In order to evaluate the compliance of food packaging with legislation, it is necessary to consider the possible migration of components from printing inks into packaged foods. Two migration mechanisms are feasible for printing ink on the outside of packaging. Firstly, the printing inks can migrate (permeate) through the packaging into the food. Secondly, the storage of the packaging material on rolls or in stacks means that the printed side is in direct contact with the food contact side of, for example, the next layer, sheet, or tray/beaker. Thus, printing ink components can transfer directly to the food contact side and subsequently, after the packaging process, into the food. This migration mechanism is called set-off. The transfer processes are determined by the distribution coefficients (between the layers) and the diffusion coefficients.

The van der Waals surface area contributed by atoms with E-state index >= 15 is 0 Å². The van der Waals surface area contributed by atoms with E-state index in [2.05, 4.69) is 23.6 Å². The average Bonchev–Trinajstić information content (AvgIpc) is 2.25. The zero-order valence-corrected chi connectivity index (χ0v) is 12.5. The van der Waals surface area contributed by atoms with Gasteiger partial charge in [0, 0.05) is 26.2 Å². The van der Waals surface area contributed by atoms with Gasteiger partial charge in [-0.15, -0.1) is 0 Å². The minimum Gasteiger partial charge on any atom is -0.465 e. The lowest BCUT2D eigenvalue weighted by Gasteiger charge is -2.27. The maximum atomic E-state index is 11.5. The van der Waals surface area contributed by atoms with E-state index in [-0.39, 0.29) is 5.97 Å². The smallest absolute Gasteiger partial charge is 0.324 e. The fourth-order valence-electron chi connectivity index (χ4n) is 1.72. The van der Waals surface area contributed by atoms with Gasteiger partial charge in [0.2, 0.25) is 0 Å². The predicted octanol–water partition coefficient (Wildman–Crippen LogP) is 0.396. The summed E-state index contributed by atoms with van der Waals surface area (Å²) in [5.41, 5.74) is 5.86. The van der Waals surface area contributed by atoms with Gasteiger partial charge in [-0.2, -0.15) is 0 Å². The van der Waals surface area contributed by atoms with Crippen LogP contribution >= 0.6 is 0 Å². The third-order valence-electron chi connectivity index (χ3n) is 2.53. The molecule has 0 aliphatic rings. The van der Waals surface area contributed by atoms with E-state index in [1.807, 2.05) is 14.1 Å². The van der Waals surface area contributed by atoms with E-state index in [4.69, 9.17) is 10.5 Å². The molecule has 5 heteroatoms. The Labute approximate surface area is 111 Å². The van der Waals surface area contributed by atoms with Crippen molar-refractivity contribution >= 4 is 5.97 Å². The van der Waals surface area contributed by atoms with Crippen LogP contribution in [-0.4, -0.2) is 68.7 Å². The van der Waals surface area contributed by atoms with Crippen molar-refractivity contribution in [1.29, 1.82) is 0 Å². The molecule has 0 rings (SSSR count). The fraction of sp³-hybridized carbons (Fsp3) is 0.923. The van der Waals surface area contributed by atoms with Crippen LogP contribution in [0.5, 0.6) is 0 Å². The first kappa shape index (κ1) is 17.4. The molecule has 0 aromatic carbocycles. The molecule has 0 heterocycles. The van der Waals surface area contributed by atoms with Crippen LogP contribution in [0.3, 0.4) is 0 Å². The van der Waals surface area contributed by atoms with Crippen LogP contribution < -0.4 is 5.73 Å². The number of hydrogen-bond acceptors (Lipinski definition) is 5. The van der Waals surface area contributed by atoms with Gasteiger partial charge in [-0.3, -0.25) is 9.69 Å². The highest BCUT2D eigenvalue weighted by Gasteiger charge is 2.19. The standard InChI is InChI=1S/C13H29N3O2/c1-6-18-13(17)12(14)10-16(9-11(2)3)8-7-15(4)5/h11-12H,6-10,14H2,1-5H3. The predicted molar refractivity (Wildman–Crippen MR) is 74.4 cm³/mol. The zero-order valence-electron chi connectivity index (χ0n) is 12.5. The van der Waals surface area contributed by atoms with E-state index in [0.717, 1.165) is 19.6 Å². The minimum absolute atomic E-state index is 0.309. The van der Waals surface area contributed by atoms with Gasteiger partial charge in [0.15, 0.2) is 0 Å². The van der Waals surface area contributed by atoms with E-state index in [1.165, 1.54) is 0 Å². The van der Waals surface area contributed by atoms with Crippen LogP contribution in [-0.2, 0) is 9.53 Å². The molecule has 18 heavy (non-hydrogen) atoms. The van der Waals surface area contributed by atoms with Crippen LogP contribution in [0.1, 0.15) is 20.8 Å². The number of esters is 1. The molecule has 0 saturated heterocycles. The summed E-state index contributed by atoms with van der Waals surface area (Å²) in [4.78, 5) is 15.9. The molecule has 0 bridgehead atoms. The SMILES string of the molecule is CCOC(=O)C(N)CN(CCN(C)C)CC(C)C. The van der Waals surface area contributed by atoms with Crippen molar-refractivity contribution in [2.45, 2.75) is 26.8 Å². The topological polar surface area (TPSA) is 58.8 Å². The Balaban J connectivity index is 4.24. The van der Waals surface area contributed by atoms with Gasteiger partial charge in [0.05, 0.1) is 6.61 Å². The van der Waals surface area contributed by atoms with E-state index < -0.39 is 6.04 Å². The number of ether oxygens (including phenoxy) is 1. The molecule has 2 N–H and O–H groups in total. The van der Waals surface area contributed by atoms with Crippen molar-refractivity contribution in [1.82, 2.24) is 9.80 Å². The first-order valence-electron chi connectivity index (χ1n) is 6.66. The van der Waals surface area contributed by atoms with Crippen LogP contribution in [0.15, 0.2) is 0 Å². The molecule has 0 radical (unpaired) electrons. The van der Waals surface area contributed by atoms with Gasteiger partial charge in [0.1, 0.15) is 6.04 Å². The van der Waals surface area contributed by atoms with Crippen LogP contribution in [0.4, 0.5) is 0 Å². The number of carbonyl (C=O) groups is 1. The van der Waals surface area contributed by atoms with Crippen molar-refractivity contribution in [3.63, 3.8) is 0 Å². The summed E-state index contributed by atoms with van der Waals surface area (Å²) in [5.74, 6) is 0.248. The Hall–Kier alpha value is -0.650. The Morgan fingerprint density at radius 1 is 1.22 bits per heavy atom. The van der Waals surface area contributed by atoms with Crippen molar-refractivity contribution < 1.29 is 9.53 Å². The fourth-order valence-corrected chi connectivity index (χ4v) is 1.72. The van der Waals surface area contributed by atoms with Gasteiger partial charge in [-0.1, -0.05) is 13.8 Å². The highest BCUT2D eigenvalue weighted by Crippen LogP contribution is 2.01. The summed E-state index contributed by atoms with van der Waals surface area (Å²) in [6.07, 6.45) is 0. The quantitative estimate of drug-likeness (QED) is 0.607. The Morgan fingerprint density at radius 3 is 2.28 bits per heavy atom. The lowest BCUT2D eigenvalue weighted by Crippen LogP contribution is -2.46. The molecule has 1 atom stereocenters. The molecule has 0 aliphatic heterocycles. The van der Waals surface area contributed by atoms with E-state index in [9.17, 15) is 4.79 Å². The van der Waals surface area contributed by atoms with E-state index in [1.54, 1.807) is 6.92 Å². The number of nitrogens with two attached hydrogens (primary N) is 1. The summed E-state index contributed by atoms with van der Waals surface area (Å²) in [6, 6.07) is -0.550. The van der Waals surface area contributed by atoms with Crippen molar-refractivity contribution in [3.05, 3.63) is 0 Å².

This research project studied the migration and set-off of photoinitiators and acrylates using different food packaging materials and conditions. Based on the results, a tool was developed with the help of mathematical modeling. This provides a favorable-cost way of testing the compliance of UV printed plastics with the requirements of Art. 3 of Regulation (EC) no. 1935/2004 (health safety and migration of substances into foods). In particular, small and medium sized enterprises (SMEs) will benefit from this development work.
The research project was carried out in collaboration with FABES Innovations gGmbH.